As we all know, Android OS based Samsung announced the acquisition of LoopPay as their digital payments platform and competitive solution. It would not be surprising if the Android OS based Samsung phones enable banks to access purchasing data to banks and provide the channel to communicate special offers. For a fee, of course. Apple and Samsung need to be reminded of the power banks have in the transaction process. Banks provide the cards! Strangely, BANKS need to be reminded of the power THEY have in influencing the payment ecosystem. The larger banks like Bank of America and Wells Fargo, have enormous power. At the current moment, banks are willing to draft on the success of Apple Pay.  Wells Fargo even promotes their Apple Pay features in TV commercials.  Cleary banks see value in positioning themselves as “cutting edge.”  However, this affiliation is purely brand driven and not consumer value drive.   If a bank can be promised greater access to consumer data AND direct access to consumers through the device, banks will drive great consumer value while promoting new technology.  Because of the consumer value focus, banks will promote one payments solution over another…and mean it.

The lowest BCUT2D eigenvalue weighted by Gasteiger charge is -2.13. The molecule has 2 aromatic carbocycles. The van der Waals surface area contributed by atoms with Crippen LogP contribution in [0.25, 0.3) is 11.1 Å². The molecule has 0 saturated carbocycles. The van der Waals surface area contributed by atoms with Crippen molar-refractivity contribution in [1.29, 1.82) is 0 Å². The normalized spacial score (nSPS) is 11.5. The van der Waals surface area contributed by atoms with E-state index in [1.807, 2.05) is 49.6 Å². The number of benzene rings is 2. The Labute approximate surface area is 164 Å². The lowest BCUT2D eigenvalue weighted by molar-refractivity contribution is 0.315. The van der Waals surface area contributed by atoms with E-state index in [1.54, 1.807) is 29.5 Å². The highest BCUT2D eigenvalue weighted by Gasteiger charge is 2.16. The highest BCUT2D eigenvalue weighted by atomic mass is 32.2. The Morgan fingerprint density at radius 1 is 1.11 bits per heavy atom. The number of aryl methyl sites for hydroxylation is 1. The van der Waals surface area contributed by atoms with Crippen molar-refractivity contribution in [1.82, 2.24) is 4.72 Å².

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Grokker content could be key driver of Blue Apron subscriber growth

Like many of us, my wife and I struggle in keeping a good work/family life balance. We are parents of two young boys and our goal is to provide them with the best opportunities to grow and develop physically, intellectually and spiritually. We’ve learned that parenting is a lot of fun, a more than full time job AND is very rewarding. One of our biggest struggles is getting healthy, flavorful and “kid friendly” food on the table. We make frequent runs to Safeway, Trader Joe’s and to Whole Foods to buy as much fresh food as possible…and end up buying a lot of pre-made food too. Let’s face it, after a LONG day at work, it’s a lot easier to throw in the microwave a Trade Joe’s meat loaf than to whip one up from scratch.

The inspiration to prepare a complete meal does find us a few times a week, however. So we are not a complete “ready made meal” family…at least we’ve got that going for us.  We’ve found that the big challenges in home cooking are…